A magazine built for you … out of flowers

>>PARADE

So we had this crazy notion to reproduce a digitally-designed Rose Magazine page using flowers and organic material — just the way the real float builders do, in large-scale, every year.

It seemed like a tangible way of translating this year’s Rose Parade theme — “A Cut Above the Rest” — onto paper (or floral foam, as it were).

It was a harebrained idea, thrown out casually one day in the newsroom, but it was fueled on by unexpected community support. Co-workers in other parts of the office started hearing about it, and they offered up encouragement. Some even volunteered to take up a decorating shift or to cut flowers or to bring us coffee.

The coffee ended up being absolutely indispensable to our team. As our editor Pia Abelgas Orense put it in her editor’s note: “It took days of planning, two visits to the flower district in downtown Los Angeles, 15 solid hours of cutting and gluing flowers, several iPod playlists, and moments of intense labor tempered by bouts of giddiness brought on by exhaustion.”

We also learned about the glory of Styrofoam hot-wire cutters; the absurdity of trying to keep in place hundreds of tiny, round onion seeds; and that some of our colleagues could have a second career as dazzling pro florists.

And we learned still more about the blowing of deadlines — something we thought we knew plenty about after many combined years in the newspaper and magazine biz.

At the end of it all, we produced something that seemed worth celebrating; We had breathed life into a concept. There was cheering and jumping and high-fives. It was even hard to say good-bye. The shriveling remains of our once-living Rose Magazine “float” sat for days afterward in the conference room where it had been born.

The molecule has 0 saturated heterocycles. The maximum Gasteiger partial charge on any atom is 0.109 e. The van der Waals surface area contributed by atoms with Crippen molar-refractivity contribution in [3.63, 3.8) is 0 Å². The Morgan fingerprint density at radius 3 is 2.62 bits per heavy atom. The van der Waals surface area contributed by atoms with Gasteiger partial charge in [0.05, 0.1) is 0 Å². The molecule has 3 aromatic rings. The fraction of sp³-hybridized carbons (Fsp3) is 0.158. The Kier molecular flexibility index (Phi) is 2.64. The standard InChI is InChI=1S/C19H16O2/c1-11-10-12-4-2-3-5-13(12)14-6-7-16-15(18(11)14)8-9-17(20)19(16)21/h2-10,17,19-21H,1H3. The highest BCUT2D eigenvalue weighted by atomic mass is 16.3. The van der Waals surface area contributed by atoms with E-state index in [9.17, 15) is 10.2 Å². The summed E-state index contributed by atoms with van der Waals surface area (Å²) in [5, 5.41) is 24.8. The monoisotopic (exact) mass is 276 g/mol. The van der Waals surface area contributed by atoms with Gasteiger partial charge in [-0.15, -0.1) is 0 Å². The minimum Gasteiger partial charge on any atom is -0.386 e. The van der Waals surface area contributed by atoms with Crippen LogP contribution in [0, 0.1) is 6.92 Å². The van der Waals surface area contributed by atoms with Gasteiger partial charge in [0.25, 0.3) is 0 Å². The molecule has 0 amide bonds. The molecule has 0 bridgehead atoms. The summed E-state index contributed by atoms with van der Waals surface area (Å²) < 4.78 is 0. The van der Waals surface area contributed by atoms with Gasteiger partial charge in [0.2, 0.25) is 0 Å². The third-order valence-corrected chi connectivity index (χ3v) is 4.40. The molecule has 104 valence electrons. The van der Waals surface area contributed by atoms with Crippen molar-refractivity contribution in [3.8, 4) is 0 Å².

The process really shocked us into a whole new level of respect for float builders and decorators, particularly the self-built teams that operate with little to no professional assistance.

What you see here is our finished product, photographed and published on Page 12 of our winter issue as part of the magazine’s index. So as to be more readable, our logo and text got a little digital assistance, but this is pretty much exactly as it looked when we wrapped our own Decoration Day.

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Civil War: To the victor go the Roses

>>PLAY

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“Oregon and Oregon State have come a long way since, uh, competing in a
game in 1983 that was so artless it came to be known as the Toilet Bowl.”

So the lede goes in a USA TODAY story written by David Leon Moore on tonight’s Civil War clash between the schools. On the line are a Pacific-10 championship and a spot in the Rose Bowl.

Could make for an exciting game, no? So, for whom to root?

“On Civil War day, Oregonians traditionally dress in Ducks or Beavers
gear. Some can’t make up their mind, or have family ties to both
schools, and mix their garb. They are known as Platypuses.”

A Facebook friend of mine who lives in Oregon posted this about his teacher wife’s work place: “My wife says her school has basically been a Oregon-Oregon St. turf war
for the past week and that the teachers have separate color-coded
rooting sections set up in the break room!”

Above, that’s a Nov. 2008 file photo of Oregon’s quarterback Jeremiah Masoli breaking a tackle from Oregon State’s Bryant Cornell in the second half of an NCAA college football game in Corvallis, Ore.

(Photo: Associated Press)